Here’s our own example from Adobe Spark Post. It divides the available templates into a handful of categories, and then lets the user work on any of the templates with just one tap.

7. “Shortcuts”

The “Shortcuts” screen can be helpful if your app offers a lot of content and/or features. Being able to add your own shortcuts can be more convenient than having to navigate through numerous menus.

A good example of this in practice is Evernote. The shortcuts are quickly accessible via the app’s main menu.

 Screen shot of shortcuts in the Evernote app, which is a list of entries.

If there’s still room, or if the user hasn’t added any shortcuts yet, you can also use this space to present some of the recent or most frequently interacted-with elements.

8. “Go Premium”

The “Go Premium” screen (aka “Upgrade” or “Shop”) is usually found in apps built around the freemium model and/or apps that collect micro payments to enable some extra perks.

 Screenshot asking a user to upgrade from a freemium subscription to a paid subscription.

The 1Blocker app is a good example here. Their “Go Premium” screen achieves a couple of things, it:

  • Lists the app’s premium features in a very clear and understandable way
  • Displays a visible call to action
  • Features a handful of testimonials to prove that the upgrade is worth it
  • Doesn’t feel very “salesy,” so the user isn’t forced into upgrading.

9. “Search”

The “Search” feature is pretty much a no-brainer in most utility apps, but a separate dedicated “Search” screen can also be very useful.

 Screenshot of Google's search feature in Google Drive.

The main Google Drive app is a good example of this in practice. Apart from the main search field that you’d expect, there’s a list of the available file types and the possibility to filter the recently modified files.

When building your own “Search” screen, also consider featuring the user’s recent searches, as well as the most frequently used elements within the app.

10. “User Profile”

The “User Profile” screen is understandably one of the most essential screens for any app that deals with user accounts — though a good “User Profile” screen isn’t only about letting people change their passwords. There are several more elements that should be considered:

  • Profiles are often portals to the app’s settings. Instead of featuring a separate settings button in the main menu, add it to the “User Profile” screen.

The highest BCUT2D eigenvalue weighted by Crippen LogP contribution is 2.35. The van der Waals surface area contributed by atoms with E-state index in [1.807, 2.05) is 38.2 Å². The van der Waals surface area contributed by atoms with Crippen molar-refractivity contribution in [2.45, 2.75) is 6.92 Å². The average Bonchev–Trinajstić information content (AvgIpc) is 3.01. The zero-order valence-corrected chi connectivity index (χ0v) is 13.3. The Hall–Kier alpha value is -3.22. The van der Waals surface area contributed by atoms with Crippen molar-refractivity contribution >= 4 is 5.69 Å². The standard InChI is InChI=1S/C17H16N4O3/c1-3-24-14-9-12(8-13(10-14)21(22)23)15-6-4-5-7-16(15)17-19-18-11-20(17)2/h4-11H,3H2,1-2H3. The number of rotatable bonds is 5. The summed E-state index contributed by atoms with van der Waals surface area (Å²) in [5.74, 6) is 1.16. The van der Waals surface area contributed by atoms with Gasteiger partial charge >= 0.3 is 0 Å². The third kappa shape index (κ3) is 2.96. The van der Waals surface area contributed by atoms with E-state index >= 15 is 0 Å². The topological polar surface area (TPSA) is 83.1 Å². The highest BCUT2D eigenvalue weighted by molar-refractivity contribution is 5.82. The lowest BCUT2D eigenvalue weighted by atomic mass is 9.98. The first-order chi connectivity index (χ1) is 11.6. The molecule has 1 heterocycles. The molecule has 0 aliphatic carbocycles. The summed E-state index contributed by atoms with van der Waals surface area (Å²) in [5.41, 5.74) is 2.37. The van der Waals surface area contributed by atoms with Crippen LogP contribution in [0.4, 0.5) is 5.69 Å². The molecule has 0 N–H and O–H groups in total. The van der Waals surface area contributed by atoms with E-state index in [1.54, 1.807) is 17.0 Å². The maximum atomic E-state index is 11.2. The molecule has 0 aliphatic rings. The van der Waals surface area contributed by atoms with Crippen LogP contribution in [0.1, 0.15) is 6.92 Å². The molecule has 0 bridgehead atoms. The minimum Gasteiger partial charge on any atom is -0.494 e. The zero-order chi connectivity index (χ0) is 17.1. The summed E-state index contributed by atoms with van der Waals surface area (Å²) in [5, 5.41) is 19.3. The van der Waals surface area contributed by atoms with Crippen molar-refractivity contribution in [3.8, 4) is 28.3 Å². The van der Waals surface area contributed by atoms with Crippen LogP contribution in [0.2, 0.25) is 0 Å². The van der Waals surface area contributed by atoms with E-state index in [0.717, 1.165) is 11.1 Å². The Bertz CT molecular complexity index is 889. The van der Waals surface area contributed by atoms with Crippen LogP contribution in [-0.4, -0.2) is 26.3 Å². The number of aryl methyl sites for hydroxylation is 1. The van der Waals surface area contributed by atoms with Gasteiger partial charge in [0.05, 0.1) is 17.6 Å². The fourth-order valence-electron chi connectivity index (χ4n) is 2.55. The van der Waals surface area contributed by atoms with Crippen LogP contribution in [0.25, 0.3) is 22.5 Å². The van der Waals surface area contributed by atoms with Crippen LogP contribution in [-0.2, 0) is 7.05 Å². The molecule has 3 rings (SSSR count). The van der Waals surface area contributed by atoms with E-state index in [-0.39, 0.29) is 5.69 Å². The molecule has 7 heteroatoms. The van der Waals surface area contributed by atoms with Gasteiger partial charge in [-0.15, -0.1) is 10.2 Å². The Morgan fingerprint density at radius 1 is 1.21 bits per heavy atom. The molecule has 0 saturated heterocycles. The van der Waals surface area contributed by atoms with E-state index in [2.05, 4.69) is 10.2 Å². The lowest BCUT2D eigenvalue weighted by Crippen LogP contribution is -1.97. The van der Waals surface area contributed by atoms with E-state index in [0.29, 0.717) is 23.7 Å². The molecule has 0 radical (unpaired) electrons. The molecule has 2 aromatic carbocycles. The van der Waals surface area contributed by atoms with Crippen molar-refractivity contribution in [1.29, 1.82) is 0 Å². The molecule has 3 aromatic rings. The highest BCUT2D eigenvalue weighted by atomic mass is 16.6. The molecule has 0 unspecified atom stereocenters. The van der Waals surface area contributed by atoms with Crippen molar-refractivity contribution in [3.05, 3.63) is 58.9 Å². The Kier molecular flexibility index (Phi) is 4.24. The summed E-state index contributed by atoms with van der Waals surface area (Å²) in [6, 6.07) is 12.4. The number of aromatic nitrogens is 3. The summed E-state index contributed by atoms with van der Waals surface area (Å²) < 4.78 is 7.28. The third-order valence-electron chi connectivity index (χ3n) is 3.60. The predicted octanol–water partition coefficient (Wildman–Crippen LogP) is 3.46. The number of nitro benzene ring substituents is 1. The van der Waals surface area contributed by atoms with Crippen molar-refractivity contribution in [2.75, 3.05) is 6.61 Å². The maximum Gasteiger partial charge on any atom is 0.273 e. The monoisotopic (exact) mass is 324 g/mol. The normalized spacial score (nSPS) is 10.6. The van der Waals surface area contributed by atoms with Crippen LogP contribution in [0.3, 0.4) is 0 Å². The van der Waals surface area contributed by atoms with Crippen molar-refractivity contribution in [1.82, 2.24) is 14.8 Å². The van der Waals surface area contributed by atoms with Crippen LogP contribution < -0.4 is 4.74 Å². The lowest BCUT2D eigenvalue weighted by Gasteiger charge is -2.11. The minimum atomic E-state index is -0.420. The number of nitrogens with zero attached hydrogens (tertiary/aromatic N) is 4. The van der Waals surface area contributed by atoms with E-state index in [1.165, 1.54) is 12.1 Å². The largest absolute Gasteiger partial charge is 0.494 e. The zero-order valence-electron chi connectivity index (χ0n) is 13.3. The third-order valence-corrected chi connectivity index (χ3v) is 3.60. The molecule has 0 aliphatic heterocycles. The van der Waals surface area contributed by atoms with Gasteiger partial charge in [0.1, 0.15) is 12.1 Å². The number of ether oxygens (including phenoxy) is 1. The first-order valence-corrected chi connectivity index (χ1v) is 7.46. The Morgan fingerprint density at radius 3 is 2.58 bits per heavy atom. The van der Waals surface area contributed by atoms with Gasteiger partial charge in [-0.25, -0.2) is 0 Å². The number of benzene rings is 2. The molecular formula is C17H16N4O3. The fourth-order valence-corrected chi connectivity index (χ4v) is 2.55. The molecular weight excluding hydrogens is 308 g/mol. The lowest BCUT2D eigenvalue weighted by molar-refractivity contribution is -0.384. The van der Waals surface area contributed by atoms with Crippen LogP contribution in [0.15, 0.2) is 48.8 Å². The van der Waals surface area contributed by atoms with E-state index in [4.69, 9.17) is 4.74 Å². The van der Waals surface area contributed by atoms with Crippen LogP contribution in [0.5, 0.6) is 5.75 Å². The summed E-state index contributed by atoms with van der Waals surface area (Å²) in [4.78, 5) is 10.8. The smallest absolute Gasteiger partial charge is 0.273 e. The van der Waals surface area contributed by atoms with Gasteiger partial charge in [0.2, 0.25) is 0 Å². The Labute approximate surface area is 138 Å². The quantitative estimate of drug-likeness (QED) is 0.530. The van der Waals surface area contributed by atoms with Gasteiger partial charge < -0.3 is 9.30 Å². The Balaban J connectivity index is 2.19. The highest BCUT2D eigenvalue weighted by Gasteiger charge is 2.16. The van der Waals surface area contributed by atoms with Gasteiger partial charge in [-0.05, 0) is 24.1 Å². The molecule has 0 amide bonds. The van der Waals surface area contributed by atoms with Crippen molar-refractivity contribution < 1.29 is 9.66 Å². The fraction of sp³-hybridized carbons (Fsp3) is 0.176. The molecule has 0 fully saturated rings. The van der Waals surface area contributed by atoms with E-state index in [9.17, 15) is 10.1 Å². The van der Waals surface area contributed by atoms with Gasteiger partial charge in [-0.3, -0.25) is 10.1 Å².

• Showcase the user’s recent activity. A lot of apps do this — Instagram, Twitter, Facebook, and many others.
  • Display the user’s saved-for-later items or bookmarks.
  • Show the user’s stats if applicable. Quora is a good example.
  • Include a section for direct messages.
 Quora's user profile screen shows a user's activity on their website.

And, of course, something that should go without saying — you must enable the user to edit all of their account details, as well as let them add profile pictures.

11. “Single Item”

This is the screen that users see whenever they interact with the individual items of what the app is about. For instance, in the case of a podcast app, that screen is the single episode view. For a reader app, it’s the single article view. For a to-do app, it’s a single task, and so on.

Depending on what the app is meant to do, the specific elements that should find their place on the “Single Item” screen are going to be different. However, figuring out what to include is only half the challenge.

The “Single Item” screen is where you get to steer the user towards the most important features. With that, you can teach them how to best interact with the app — thus impacting the overall UX — purely through the placement and the emphasis put on specific features. In Audible, for example, the main focus is on the play/pause and forward/rewind options — likely the most frequent interactions users have with their audiobooks.

 An example of a single item screen showing the audio book, Sherlock Holmes, by Stephen Fry.

What’s next?

Designing a good user experience for a mobile app is about finding the right balance between two things: managing the expectations users have upon seeing the app for the first time, and keeping them sufficiently excited as they discover what’s possible in the app (the “wow factor”).

The individual screens that the app offers will play a key role in making that happen. Depending on the type of app that you’re working on, some of these screens might make more sense than others.

Ultimately, this is a game of predicting what specific groups of features you want to offer your users. For example, if you want to encourage them to continue executing specific tasks one after the other, the “Progress” screen can help with that. If the app is more community-driven, then a “Newsfeed” screen might be a better idea.

We hope that this resource will help you when working on your next Android or iPhone app design!